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Press: Eagleton identifies surrogates for the Almighty

26 April 2024


THE slow surge of religion back from the margins of the printed media continues. There is a lovely quote from Terry Eagleton in the course of his long Marxist explanation of culture for the London Review of Books. I could quote a whole column’s worth of fun, and I can’t resist one temptation to irrelevance: “Marxism is about leisure, not labour. The only good reason for being a socialist, apart from annoying people you don’t like, is that you don’t like to work. For Oscar Wilde, who was closer in this respect to Marx than to Morris, communism was the condition in which we would lie around all day in various interesting postures of jouissance, dressed in loose crimson garments, reciting Homer to one another and sipping absinthe. And that was just the working day.”

But the most thought-provoking paragraph is this: “The nation itself resembles a work of art, being autonomous, unified, self-founding and self-originating. As this language might suggest, both art and the nation rank among the many surrogates for the Almighty that the modern age has come up with. Aesthetic culture mimics religion in its communal rites, priesthood of artists, search for transcendence and sense of the numinous. If it fails to replace religion, this is, among other things, because culture in the artistic sense involves too few people, while culture in the sense of a distinctive way of life involves too much conflict. No symbolic system in history has been able to rival religious faith, which forges a bond between the routine behaviour of billions of individuals and ultimate, imperishable truths. It’s the most enduring, deep-rooted, universal form of popular culture that history has ever witnessed, yet you won’t find it on a single cultural studies course from Sydney to San Diego.”

The entanglement of religion and nationalism is most visible here over the Gaza war — as if anything that anyone in England did could affect matters on the battlefield. The American government is a different matter, and, of course, you cannot understand American engagement in the Middle East without taking into account Evangelical Protestantism.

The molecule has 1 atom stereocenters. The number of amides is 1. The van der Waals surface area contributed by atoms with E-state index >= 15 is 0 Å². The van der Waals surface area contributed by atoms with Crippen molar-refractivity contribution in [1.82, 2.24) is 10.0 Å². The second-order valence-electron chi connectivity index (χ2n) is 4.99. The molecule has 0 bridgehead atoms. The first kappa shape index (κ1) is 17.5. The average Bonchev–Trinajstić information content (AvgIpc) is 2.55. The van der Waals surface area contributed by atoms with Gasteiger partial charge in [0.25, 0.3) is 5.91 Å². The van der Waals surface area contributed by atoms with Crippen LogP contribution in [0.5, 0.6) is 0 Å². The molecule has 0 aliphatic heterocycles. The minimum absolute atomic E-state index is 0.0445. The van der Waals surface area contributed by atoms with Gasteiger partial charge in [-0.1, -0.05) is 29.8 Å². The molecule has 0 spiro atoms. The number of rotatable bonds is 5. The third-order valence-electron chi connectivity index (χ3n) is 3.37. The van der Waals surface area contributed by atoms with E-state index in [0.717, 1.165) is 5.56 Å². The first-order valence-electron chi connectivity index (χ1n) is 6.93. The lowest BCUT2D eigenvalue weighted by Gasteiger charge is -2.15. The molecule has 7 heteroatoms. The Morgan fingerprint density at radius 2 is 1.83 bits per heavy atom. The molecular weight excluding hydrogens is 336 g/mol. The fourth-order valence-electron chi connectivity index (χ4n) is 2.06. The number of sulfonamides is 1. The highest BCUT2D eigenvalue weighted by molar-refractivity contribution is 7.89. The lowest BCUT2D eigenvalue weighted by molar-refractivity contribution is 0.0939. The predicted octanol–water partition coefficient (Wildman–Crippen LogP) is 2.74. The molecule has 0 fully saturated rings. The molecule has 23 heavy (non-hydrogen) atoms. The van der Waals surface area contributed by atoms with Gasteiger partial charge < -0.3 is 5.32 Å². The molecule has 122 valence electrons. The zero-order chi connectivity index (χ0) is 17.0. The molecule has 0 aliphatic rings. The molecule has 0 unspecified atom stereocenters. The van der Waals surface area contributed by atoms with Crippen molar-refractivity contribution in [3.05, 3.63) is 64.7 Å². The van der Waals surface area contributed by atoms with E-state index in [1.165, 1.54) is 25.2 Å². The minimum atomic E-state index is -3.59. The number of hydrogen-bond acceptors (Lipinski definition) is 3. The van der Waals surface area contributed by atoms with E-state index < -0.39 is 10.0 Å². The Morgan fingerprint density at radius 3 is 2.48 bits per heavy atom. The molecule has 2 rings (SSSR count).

MORE interesting, though, is the part that Republican Evangelicals are playing in the Ukraine war. Here, they seem to be working quite effectively against Donald Trump, as three stories this week indicate.

Time magazine had a story about religious persecution in Ukraine which started with torture: “After they beat Azat Azatyan so bad blood came out of his ears; after they sent electric shocks up his genitals; after they wacked him with pipes and truncheons, the Russians began to interrogate him about his faith. ‘When did you become a Baptist? When did you become an American spy?’. . .

“There are over thirty cases of religious clergy killed and kidnapped. 109 known cases of interrogations, forced expulsions, imprisonments, arrests. 600 houses of worship destroyed. And these are just the confirmed numbers, with the real ones in information blackout of the occupied territories will much likely be higher.

“Evangelicals are targeted by the Russians disproportionally, and Azat’s story is typical for Russia’s systemic persecution of Protestants in occupied Ukraine.”

The same story appeared with an entirely different spin on the left-wing site Salon. “If you see evangelical House Republicans softening their opposition to military aid for Ukraine, don’t assume it’s divine intervention,” Jonathan Larsen wrote. “Religious media outlets have started to notice how Russian President Vladimir Putin is waging a war on that most sacred of right-wing cows: Religious freedom.

“That message is coming — with elements of truth but also an agenda — from a small but well-connected cadre of Ukrainian and American evangelicals, including prayer-breakfast leaders.”

For the American Left, this represents a choice between plague and cholera: Trump and Putin on the one hand, who want to end democracy, and, on the other side, the Evangelicals who want to end the sexual revolution. Whom to hate most?

THEN there is The Washington Post, whose columnist Perry Bacon, Jnr, tried to explain why the Republican Party was increasingly the party of white Evangelicals, while the country as a whole moved away from them: “Polls suggest there are many Republican voters who would prefer a GOP that wasn’t trying to make abortions impossible and ban books written by LGBTQ+ authors from public schools and libraries.

“But those Republicans aren’t organized into well-funded activist groups working at the local, state and federal levels. . . Those on the religious right argue that abortion, same-sex marriage, people changing their gender identities and other actions condoned by liberals are violations of core religious tenets. So they aren’t willing to set aside those views just because they poll badly. It’s hard for nonreligious Republicans to win intraparty arguments when the religious bloc is speaking with such passion.”

Which brings us back to Terry Eagleton. I don’t doubt that that secular nationalism is a religious passion, but not all religious passions are equal, and they all need refreshment by ritual. I write just before the local-government elections, and, honestly, it’s a rare church service that manages to be quite as uninspiring as a polling station, however much we need to comminate the Government.

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